Sunday, October 21, 2012

The Pillars of Triology

Jefferson Memorial, Photo by Glenn CampbellTriology is a philosophy of life based on several key concepts called "The Pillars". Each is useful but can't by itself tell you how to lead your life. We have a complete philosophy only when we put them all together.

To get started quickly in life, check out our Quick Start Guide.

The four Pillars are...
  1. Predictive Hedonism — Pure hedonism, doing what feels good right now, will only take you so far, but when you start predicting your own feelings far in the future and planning to address those needs, you start to build a decent life.

  2. Triage — The process of rationing your resources for the greatest possible effect. Whatever you decide to do, your resources will never be adequate, so you have to actively choose how to parcel them out.

  3. Field of Responsibility — If you have only limited resources and the needs of the world are huge, it becomes critical to know where your responsibilities lie. By understanding your responsibilities as a "field" that extends out from you, affected by your own past actions, it becomes easier to decide how to direct your resources.

  4. Reality Testing — Reality has its own structure, independent of our needs, wishes or theories. To accomplish anything in the world, we must explore and test reality to find out how it really works.
For tools concepts to help you implement the above Pillars, see the Triology Toolbox.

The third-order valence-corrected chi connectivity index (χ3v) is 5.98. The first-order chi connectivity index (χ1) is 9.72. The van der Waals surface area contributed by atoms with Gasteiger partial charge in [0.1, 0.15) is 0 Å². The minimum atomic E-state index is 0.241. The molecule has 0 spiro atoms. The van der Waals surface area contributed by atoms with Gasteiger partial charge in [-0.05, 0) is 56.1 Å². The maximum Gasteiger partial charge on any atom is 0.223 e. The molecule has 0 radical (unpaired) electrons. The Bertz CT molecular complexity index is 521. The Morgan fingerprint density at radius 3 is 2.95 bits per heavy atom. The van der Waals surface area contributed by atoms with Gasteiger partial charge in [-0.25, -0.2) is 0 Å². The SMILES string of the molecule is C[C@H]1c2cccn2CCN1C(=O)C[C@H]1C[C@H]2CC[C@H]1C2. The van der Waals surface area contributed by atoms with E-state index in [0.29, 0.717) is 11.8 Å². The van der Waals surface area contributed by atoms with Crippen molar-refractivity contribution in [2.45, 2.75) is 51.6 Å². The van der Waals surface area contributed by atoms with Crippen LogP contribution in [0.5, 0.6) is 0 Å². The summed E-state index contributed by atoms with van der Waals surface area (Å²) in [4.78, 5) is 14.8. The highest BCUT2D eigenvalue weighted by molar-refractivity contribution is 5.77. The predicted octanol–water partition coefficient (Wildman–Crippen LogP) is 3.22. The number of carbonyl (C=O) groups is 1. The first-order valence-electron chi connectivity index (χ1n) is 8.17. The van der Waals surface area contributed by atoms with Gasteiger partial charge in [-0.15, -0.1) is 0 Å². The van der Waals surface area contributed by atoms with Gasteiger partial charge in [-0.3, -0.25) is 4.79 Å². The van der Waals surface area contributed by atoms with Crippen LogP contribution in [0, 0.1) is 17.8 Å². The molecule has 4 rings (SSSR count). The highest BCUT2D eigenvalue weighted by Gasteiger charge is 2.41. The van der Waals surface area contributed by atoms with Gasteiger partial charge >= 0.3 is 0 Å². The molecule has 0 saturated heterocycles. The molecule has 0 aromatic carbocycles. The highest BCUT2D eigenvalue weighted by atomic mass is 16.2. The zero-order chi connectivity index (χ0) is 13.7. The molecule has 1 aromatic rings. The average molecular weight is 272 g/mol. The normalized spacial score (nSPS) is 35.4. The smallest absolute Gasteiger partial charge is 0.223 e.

Triology Defined

"Triology" is a word I made up on Oct. 12, 2012. (See Etymology.) The dictionary definition might look like this...
tri·ol·ogy   /trēˈäləjē/
Noun:1. The study of triage.
2. Triage philosophy.
3. A school of philosophy that contends personal actions can be evaluated only in terms of the other things that could have been accomplished with the same resources.
The word rhymes with "geology" and should not be confused with "trilogy" (a collection of three works).

Triology is a "prescriptive" philosophy, meaning it is mainly concerned with helping you decide what to do rather than describing existence. Instead of asking, "What is the meaning of life?", Triology asks, "What should I do now?" You find meaning by doing. You can ponder, analyse and endlessly debate what life is, but it is all for naught if no personal action comes out of it.

Triology is based on four guiding principles, called The Pillars. In a nutshell, these principles say you should (a) plan ahead for your own comfort (predictive hedonism), (b) carefully choose how you spend your limited resources (triage), (c) choose what you are responsible for based on how far you are from the problem (field of responsibility), and (b) constantly test the outside world to see how it really works (reality testing).

Etymology of "Triology"

I invented the term "triology" (pronounced "tree-ALL-ogy") on Oct. 12, 2012 and started this blog the next day. The term existed before me but not in the sense I am using it: "the study of triage" or "triage philosophy". (See Triology Defined for what I think the word means.)

The term is intended to describe a whole system of philosophy, like "objectivism" or "rationalism". In fact, I could have called my new philosophy "triagism", but that doesn't roll off the tongue too easily.